The computer simulation model was built to estimate and reduce uncertainty about dispersal by comparing model predictions to field data. Think of it as a scientific "school of hard knocks" - as markets change where habitats are located, a simulation model can be used to see if the population responds as predicted based on different dispersal models. I hope "learning" within these markets is included within the updated policies the President's memorandum is requesting.

The President's memorandum did recognize the need for large-scale plans and analysis. Importantly, the type of analysis we employ can greatly affect our ability to learn within these markets. Landscape simulation models can be classified as "tactical models" that do well predicting where critters are and how many are still there after a hard winter or after a neighbor removes habitat, which requires an Incidental Take permit. To get a better idea of a tactical model, imagine coding a Marty Stouffer PBS special ("Wild America"), which describes how critters find mates, rear young, and how the young survive to adulthood, into a computer.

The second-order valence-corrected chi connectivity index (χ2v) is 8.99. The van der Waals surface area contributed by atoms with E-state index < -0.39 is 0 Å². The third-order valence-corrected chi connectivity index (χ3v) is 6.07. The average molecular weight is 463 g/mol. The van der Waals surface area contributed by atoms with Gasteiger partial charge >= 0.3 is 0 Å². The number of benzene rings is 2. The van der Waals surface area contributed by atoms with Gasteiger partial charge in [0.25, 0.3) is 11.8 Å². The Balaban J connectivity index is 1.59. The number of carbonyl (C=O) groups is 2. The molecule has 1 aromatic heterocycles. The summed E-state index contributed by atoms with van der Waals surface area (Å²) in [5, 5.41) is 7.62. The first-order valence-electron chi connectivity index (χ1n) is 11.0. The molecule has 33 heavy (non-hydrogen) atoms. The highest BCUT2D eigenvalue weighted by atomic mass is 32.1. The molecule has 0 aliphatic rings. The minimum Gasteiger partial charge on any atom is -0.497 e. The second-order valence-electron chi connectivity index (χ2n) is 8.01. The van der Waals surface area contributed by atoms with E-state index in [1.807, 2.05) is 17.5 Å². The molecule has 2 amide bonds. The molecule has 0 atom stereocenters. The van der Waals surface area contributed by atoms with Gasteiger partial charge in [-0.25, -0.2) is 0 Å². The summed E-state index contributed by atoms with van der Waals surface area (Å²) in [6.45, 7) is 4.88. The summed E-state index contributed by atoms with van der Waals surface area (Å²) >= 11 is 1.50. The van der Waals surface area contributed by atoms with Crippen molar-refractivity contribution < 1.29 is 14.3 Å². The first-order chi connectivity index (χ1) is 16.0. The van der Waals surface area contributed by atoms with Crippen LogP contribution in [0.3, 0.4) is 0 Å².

The PLOS ONE article highlights how uncertainty about dispersal within a tactical model can prevent finding the most cost-effective trade across a landscape. The publication focuses on the Red-cockaded Woodpecker, one of the most heavily studied endangered species in the U.S., and yet we are still uncertain how they disperse across the landscape. Results indicated that we often understand dispersal well enough to find the most cost-effective trade in spite of uncertainty. One exception occurred when including loss of dispersal habitat over time. In this case, the approach allows us to estimate how much money we should investment in further data collection and/or modeling to reduce uncertainty, which ranged from $467K to $987K depending on which trades were made. These values reflect the amount of money lost when trades are made without a better understanding of dispersal. Under the Endangered Species Act, the trade could still be made without taking the time to learn, my analysis just highlights the financial benefit of learning.